Ecommerce and Retail • Neto
Understanding exactly what shoppers are doing on your site (and why they are leaving) is just a few steps away with Google Enhanced Ecommerce Analytics. We'll show you how.
If you’re running an ecommerce store, then you are probably well aware that even the smallest of adjustments to your website or product pages can make a big difference to sales. But sometimes working backwards to understand why a particular product is selling better than others, or where in the customer journey shoppers are dropping off isn’t so straightforward. And if you’re trying to optimize your site without this information in hand, then you’re going in blind.
Which begs the question,
how do you get ecommerce data that will provide a deeper understanding of the inner workings of your store?
Your first thought might be our trusty friend, Google Analytics (GA). True, out of the box, GA’s ecommerce tracking does give you a great deal of good data to help you understand your site and performance, but it doesn’t tell the whole story. Unless, that is, you enable their best kept secret, Google Enhanced Ecommerce Analytics.
In Google Analytics you can use goal completions to track metrics like impressions, conversions, transactions, product revenue, and even ROI. These goals are usually triggered when the customer visits a thank you or success page once they’ve purchased, with ‘purchase’ being the key agent in this equation.
Google Enhanced Ecommerce, on the other hand, is an advanced (and free!) feature you can switch on in GA that allows you to track what happens on your site before the shopper purchases, and also what happens when they don’t purchase. This helps you to better understand what your customers are doing in your store so that you can optimize your site for engagement, clicks and conversions.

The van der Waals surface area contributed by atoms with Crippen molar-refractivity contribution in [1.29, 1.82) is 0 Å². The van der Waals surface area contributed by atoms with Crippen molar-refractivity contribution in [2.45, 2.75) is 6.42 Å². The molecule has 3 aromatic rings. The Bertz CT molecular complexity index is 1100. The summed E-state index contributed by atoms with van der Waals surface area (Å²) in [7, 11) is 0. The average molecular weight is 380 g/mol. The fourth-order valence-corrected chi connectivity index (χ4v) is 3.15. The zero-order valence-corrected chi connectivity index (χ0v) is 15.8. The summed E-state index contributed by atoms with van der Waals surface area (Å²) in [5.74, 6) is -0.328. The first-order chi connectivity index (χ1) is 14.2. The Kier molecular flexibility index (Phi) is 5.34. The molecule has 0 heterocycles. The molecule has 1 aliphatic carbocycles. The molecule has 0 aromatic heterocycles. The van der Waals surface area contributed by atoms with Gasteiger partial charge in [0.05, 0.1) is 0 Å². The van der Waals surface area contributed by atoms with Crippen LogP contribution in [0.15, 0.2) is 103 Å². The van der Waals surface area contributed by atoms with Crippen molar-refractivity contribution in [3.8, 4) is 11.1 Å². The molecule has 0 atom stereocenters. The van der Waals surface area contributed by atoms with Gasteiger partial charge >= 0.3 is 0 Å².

Enhanced Ecommerce is for retailers and ecommerce marketers looking to go a step further with their analytics and really dig deep into the customer journey and sales funnel to inform user experience (UX) and marketing activities.
Here’s why you would want to use it:
Plus, it’s completely free and doesn’t take long to set up if you’re already running GA and Google Tag Manager (GTM). Here’s how to set it up.
The first step is preparing your Google Analytics account to receive this enhanced ecommerce tracking data from your site.
Once you’ve enabled this feature in GA, the next step is to push data from your website into GA. The exact process for doing so will be a bit different depending on which ecommerce platform you use. We recommend checking out Google’s Developer Guide to set it up, or if you’re using Neto, check out our easy to follow guide.
Note that once you’ve set everything up, the enhanced ecommerce data can take up to 48 hours to appear in GA.
There are a number of different reports in Enhanced Ecommerce to help you understand the activity and performance across your products, product categories, and checkout. But today, we’ll be looking at four of the most valuable reports to get started with in Enhanced Ecommerce.
Enhanced Ecommerce can track how many products are being viewed and how many are being clicked on. More often than not, many retailers don't consider how ordering products on a category page can affect the conversion rate, but it can have a pretty profound effect.